It’s Latin for “reduction to absurdity,” an argument whereby one seeks to prove one’s position simply by pointing out the absurdity or foolishness of an opponent’s position.

One of the most striking Biden ads doesn’t offer any constructive information about his platform, it’s a 10-second clip posted on Twitter. It shows Trump speaking at a rally: “If I lose to him [Joe Biden], I don’t know what I’m gonna do. I will never speak to you again. You’ll never see me again.” It ends with, “I’m Joe Biden and I approve this message.” It’s been viewed more than 18 million times.

Untruths left unchecked

Many voters get their news from their social media feed, where they’ll find a hodgepodge of lies, distortions and “alternate facts,” to borrow from former Trump advisor Kellyanne Conway. Fact checkers and those seeking the truth can’t keep up.

Participants in focus groups often say that the ads in particular must be true, because they would not be allowed if they weren’t. That’s generally the case, but there’s one exception: political ads. Advertising Standards Canada vets most advertising, including government advertising, but not political ads during a campaign.

We didn’t say it, they did

Third-party advertisers often say things candidates wouldn’t dare say, and advertising from political action committees in the U.S. has huge influence. Third-party ads have been taken to a new, highly sophisticated level by organizations like the Lincoln Project, a group of Republican operatives who disavowed their own party in order to work against President Donald Trump.

In Canada, we’ve already had a taste of this. True North Strong & Free urged people to vote for the People’s Party of Canada with billboards that read “Say No to Mass Immigration,” while billboards by Alberta Fights Back called for the jailing of Prime Minister Justin Trudeau. The posters were eventually removed, but the decision to accept or refuse these ads lies with the media providers that must navigate delicate issues around free speech and censorship.

Anti-Trudeau billboards that called for the jailing of the prime minister were displayed across Alberta in January this year. (Submitted)

Unauthorized use

Using content in ads without permission or out of context can spell trouble for commercial advertisers, but those crafting political ads in the U.S. appear less concerned about this. The Trump campaign recently ran an ad featuring Dr. Fauci and took his words out of context, for example.

This has already started happening here. A Facebook post by a Conservative riding association in British Columbia in 2019 took an authentic quote from Canadian comedian Rick Mercer about the importance of voting, but changed the final part of the quote from “Vote” to “Vote Conservative.” And the Liberals had to remove a campaign video from Facebook that featured Governor General Julie Payette.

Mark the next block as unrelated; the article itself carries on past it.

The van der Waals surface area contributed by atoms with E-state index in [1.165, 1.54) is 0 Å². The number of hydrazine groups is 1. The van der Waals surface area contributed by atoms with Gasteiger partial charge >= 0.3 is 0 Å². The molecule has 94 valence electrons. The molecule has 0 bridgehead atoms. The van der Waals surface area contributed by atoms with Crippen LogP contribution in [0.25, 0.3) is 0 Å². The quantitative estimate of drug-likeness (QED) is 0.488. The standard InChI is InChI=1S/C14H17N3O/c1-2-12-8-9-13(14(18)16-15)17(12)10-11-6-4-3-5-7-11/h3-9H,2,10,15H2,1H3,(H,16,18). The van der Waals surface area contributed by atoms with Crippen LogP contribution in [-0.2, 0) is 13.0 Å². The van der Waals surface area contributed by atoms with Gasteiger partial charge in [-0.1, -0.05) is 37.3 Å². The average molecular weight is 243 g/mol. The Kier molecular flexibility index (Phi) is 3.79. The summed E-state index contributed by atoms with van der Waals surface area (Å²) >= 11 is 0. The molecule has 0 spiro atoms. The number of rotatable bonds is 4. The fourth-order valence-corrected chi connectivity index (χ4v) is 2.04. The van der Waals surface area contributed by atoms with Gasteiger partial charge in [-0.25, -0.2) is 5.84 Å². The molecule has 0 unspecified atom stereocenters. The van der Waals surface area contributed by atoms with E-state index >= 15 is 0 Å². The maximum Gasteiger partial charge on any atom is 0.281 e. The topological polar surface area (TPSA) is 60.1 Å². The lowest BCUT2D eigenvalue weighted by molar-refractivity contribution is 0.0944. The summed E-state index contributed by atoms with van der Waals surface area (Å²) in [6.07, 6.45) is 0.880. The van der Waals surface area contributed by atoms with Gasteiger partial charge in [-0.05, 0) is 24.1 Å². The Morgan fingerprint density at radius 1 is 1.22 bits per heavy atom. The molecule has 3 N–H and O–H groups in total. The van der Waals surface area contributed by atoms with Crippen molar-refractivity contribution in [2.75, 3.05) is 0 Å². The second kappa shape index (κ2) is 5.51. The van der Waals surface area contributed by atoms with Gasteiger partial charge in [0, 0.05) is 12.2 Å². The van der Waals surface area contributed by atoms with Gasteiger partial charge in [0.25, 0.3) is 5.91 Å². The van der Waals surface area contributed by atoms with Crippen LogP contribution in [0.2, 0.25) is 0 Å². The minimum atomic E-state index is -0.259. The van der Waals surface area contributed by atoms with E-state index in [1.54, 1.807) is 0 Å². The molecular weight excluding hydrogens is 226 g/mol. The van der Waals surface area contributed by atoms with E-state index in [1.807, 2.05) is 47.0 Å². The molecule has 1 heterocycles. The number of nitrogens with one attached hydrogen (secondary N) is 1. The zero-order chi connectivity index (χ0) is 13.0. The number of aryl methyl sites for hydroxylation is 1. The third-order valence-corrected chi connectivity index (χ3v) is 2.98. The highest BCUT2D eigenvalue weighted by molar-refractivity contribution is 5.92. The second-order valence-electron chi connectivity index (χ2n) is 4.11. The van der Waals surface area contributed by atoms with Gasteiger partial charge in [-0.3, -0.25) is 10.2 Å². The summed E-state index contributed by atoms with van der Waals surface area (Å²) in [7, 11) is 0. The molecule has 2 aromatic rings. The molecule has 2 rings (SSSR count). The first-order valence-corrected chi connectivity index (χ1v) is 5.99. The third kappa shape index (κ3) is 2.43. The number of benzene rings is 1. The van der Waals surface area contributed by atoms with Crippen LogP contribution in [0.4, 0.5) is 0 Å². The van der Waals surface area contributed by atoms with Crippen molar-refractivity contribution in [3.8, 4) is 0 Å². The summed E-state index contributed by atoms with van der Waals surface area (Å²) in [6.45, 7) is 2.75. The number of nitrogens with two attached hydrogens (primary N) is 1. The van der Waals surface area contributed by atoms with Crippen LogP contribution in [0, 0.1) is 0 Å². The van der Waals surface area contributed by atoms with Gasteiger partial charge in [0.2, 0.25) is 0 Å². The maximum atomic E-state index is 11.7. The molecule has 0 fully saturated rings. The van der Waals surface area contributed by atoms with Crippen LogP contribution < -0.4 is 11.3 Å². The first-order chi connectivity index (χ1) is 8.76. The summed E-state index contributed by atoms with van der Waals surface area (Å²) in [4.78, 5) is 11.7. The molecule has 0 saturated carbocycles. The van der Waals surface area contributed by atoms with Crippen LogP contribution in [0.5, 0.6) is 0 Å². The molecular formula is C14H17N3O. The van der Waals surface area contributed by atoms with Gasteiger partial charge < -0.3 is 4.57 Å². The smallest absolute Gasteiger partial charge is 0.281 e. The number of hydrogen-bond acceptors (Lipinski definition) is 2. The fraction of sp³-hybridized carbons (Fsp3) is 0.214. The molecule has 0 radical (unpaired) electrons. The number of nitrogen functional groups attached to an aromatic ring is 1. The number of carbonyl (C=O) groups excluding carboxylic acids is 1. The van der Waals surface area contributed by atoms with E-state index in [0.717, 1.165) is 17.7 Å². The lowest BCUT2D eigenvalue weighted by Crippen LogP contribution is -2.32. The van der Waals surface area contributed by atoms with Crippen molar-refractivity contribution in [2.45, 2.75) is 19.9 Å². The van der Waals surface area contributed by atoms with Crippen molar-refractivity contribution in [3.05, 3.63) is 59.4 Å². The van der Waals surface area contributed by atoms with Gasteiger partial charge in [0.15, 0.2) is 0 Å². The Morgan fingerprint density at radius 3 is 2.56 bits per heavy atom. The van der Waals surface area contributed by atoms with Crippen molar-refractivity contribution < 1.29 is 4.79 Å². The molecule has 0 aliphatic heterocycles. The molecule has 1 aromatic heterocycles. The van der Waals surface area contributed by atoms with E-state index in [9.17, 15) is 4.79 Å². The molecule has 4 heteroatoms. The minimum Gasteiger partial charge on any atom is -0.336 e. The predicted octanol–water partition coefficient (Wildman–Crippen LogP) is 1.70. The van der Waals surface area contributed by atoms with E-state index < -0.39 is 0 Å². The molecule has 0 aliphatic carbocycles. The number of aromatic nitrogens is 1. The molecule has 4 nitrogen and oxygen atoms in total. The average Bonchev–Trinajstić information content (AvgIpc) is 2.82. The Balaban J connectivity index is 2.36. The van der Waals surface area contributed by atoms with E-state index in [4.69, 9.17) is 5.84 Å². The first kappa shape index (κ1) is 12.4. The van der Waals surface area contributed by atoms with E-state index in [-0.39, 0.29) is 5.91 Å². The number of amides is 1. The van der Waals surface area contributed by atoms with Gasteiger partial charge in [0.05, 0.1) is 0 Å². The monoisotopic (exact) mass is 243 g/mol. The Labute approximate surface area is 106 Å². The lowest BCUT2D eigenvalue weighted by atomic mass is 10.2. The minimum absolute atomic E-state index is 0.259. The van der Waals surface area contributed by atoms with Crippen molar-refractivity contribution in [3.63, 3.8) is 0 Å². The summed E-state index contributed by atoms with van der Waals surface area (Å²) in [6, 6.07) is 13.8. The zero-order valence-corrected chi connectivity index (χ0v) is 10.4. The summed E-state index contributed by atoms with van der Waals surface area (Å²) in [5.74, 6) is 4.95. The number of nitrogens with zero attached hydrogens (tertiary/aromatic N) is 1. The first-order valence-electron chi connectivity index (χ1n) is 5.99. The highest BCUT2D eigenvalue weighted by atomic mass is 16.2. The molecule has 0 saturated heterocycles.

Star power

Film star Samuel L. Jackson appeared in an ad for the Biden campaign slamming voter suppression. Sam Elliot and Brad Pitt lent their voices to ads portraying Biden as a uniter, while Martin Sheen voiced a Lincoln Project election day ad. And Taylor Swift and Bruce Springsteen lent their songs to ads urging Americans to vote and celebrating Biden’s hometown roots.

Canadian celebrities tend to avoid politics, although Quebec’s artistic community can be vocal in its support. Should political operatives in Canada seek star power to drive home their message, they should tread carefully as politics and celebrity culture usually don’t mix well in this country.

Justin Trudeau predicted that the 2019 federal election would be the country’s nastiest. It wasn’t, at least from an advertising standpoint. As we watch how Americans have taken the political discourse to new lows, we should hope for Canadians’ stereotypical niceness and politeness to kick in so we go high after they’ve gone low.

Let’s block ads! (Why?)

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Are You Missing Life’s Moments Because of Social Media?



Social media abuse drives girls off Facebook, Instagram, Twitter: poll – CANOE

Recently my wife and I watched the movie Before Sunrise [1995], starring Ethan Hawke as Jesse and Julie Delpy as Celine. While travelling on a Eurail train from Budapest, Jesse, an American, sees Celine, who’s French. It’s Jesse’s last day in Europe before returning to the US. Jesse strikes up a conversation with Celine, and they disembark in Vienna to spend the night wandering Austria’s capital city.


Summary: Before Sunrise is a back-and-forth conversation between a romantic [Celine] and a cynic [Jesse].


During the closing credits, I turned to my wife and said, “That wouldn’t have happened today. Jessie and Celine would have been staring at their respective smartphone throughout the train ride, which in 2021 would have free Wi-Fi, not noticing the passing scenery, their fellow passengers or each other, let alone start a conservation.”


How much of real life are we trading to participate in the digital world?


I have this problem; actually, it’s more of an addiction I need to keep in check constantly. I suffer from FOMO [Fear of Missing Out].